As a result, in addition to inequality, our corporate food system is so broken nearly 60 percent of the calories Americans eat now offer us zero nutrition; and virtually no Americans meet dietary guidelines. Diabetes rates have risen fourfold over the past 25 years, and our corporate-supplied diet is implicated in most noncommunicable diseases.
So, may the Committee on World Food Security name this crisis of democracy: Concentrating economic and political power not only ensures hunger and ill health, but vast waste as well. Worldwide 80 percent of agricultural land, including that for grazing, now goes to producing livestock for the better off, while livestock provide just 18 percent of our calories. And beef? We get just 3 percent of the feed calories the cow consumed.
Robbing people of their power is a global economy driven overwhelmingly by the logic of maximum return to existing wealth.
So, millions of citizens worldwide are challenging corporate-and-chemical-dominated food systems that deepen injustice, vast waste, disease, and ecological damage. Many of these courageous citizens are embracing plant- and planet-centered diets that protect, and much more efficiently use, our precious soil and water, reduce greenhouse gas emissions, while improving our health and addressing economic inequity, too.
Land-based social movements for social equity, healthy food, and farming have taken off worldwide. In just 30 years, the ecological, small-farm movement La Via Campesina has grown to 182 member organizations, representing 200 million food producers in 81 countries. Scholars at the University of Essex have documented that across the globe — just in the last two decades — eight million new self-governing, farmer groups have arisen, all embracing sustainable practices.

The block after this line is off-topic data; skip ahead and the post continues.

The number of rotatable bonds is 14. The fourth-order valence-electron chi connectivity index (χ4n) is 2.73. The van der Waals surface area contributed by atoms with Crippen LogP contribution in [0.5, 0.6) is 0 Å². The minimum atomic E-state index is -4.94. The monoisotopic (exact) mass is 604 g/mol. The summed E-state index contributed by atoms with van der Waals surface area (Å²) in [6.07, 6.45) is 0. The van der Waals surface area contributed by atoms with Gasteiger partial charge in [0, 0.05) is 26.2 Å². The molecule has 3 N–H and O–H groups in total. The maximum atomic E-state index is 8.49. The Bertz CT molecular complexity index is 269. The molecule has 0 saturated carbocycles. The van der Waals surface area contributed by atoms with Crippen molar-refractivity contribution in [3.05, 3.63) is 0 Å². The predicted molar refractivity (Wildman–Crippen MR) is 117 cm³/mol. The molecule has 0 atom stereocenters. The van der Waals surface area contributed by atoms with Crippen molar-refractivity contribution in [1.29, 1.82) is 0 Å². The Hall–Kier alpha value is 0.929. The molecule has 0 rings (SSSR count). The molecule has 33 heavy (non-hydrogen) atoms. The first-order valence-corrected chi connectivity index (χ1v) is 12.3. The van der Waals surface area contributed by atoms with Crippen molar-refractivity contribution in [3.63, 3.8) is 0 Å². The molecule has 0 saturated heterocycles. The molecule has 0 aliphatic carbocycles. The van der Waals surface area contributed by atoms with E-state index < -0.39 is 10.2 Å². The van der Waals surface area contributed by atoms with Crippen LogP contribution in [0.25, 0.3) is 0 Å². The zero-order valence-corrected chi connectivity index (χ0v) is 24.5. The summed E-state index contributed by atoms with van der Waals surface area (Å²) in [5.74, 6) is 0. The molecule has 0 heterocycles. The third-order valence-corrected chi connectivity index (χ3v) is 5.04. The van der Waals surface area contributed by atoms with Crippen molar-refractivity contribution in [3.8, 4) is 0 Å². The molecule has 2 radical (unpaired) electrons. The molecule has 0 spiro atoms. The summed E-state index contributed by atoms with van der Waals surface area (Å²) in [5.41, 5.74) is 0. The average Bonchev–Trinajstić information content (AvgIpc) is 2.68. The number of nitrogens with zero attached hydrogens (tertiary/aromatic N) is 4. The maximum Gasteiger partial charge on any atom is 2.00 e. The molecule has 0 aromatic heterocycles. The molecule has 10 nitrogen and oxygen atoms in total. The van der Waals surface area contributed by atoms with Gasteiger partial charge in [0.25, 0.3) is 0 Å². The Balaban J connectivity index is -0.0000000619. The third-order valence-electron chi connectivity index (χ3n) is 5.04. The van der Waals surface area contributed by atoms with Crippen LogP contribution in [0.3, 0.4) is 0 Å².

Let us celebrate these breakthroughs. But at the same time may such awareness trigger outrage that here at home, extreme income inequality — greater than that of over 100 nations — still denies access to healthy diets for so many.
Fifty years ago, in 1971, just as Frances published her first book Diet for a Small Planet and launched her life’s work challenging myths about the roots of hunger, the Vietnam War was raging on. In the midst of the mounting anti-war movement, Yoko Ono and John Lennon launched their iconic “War is Over” campaign. Billboards and ads from New York to Rome provocatively declared: “War is Over… If You Want It.”
At that time, nearly 40,000 Americans had died and an untold number of Vietnamese. War was decidedly not over. But as Lennon exhorted Americans: “You’ve got the power… All we have to do is remember that.”
These words echo in our ears, fifty years later. We, too, have the power to end something as seemingly intractable as hunger. Globally, in this now-or-never moment, we can remake governance to answer to all of us, to finally make policy with the understanding that hunger will only be uprooted if we tackle the anti-democracy forces at its roots.
Hunger is over, if we want it.
This article was originally published on Common Dreams.